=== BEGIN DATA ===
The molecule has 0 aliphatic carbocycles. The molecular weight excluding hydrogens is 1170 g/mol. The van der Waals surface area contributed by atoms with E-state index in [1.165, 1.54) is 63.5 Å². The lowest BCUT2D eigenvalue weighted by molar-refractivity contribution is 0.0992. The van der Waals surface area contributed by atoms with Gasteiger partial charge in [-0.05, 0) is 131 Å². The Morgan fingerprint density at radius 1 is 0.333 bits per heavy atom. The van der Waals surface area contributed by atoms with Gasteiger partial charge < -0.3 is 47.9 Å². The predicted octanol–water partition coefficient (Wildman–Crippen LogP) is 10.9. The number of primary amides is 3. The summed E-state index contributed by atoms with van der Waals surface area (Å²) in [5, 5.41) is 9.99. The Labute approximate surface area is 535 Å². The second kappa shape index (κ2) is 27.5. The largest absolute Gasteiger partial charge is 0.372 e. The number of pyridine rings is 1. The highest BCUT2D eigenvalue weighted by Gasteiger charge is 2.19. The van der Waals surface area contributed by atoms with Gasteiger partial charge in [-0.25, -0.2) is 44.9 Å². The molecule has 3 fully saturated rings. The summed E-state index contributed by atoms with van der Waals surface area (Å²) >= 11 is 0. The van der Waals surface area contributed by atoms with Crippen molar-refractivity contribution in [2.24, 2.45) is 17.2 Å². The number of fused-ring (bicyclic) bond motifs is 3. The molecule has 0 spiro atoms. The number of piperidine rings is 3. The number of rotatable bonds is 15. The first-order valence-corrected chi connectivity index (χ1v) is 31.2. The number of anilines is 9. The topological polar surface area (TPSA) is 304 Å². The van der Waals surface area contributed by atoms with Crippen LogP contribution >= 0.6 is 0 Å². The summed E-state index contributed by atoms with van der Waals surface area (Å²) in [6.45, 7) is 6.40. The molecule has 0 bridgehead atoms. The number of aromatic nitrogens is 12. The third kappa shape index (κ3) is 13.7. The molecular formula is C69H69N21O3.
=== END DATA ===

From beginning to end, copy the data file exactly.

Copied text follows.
The molecule has 0 aliphatic carbocycles. The molecular weight excluding hydrogens is 1170 g/mol. The van der Waals surface area contributed by atoms with E-state index in [1.165, 1.54) is 63.5 Å². The lowest BCUT2D eigenvalue weighted by molar-refractivity contribution is 0.0992. The van der Waals surface area contributed by atoms with Gasteiger partial charge in [-0.05, 0) is 131 Å². The Morgan fingerprint density at radius 1 is 0.333 bits per heavy atom. The van der Waals surface area contributed by atoms with Gasteiger partial charge < -0.3 is 47.9 Å². The predicted octanol–water partition coefficient (Wildman–Crippen LogP) is 10.9. The number of primary amides is 3. The summed E-state index contributed by atoms with van der Waals surface area (Å²) in [5, 5.41) is 9.99. The Labute approximate surface area is 535 Å². The second kappa shape index (κ2) is 27.5. The largest absolute Gasteiger partial charge is 0.372 e. The number of pyridine rings is 1. The highest BCUT2D eigenvalue weighted by Gasteiger charge is 2.19. The van der Waals surface area contributed by atoms with Gasteiger partial charge in [-0.25, -0.2) is 44.9 Å². The molecule has 3 fully saturated rings. The summed E-state index contributed by atoms with van der Waals surface area (Å²) >= 11 is 0. The van der Waals surface area contributed by atoms with Crippen molar-refractivity contribution in [2.24, 2.45) is 17.2 Å². The number of fused-ring (bicyclic) bond motifs is 3. The molecule has 0 spiro atoms. The number of piperidine rings is 3. The number of rotatable bonds is 15. The first-order valence-corrected chi connectivity index (χ1v) is 31.2. The number of anilines is 9. The topological polar surface area (TPSA) is 304 Å². The van der Waals surface area contributed by atoms with Crippen LogP contribution >= 0.6 is 0 Å². The summed E-state index contributed by atoms with van der Waals surface area (Å²) in [6.45, 7) is 6.40. The molecule has 0 bridgehead atoms. The number of aromatic nitrogens is 12. The third kappa shape index (κ3) is 13.7. The molecular formula is C69H69N21O3.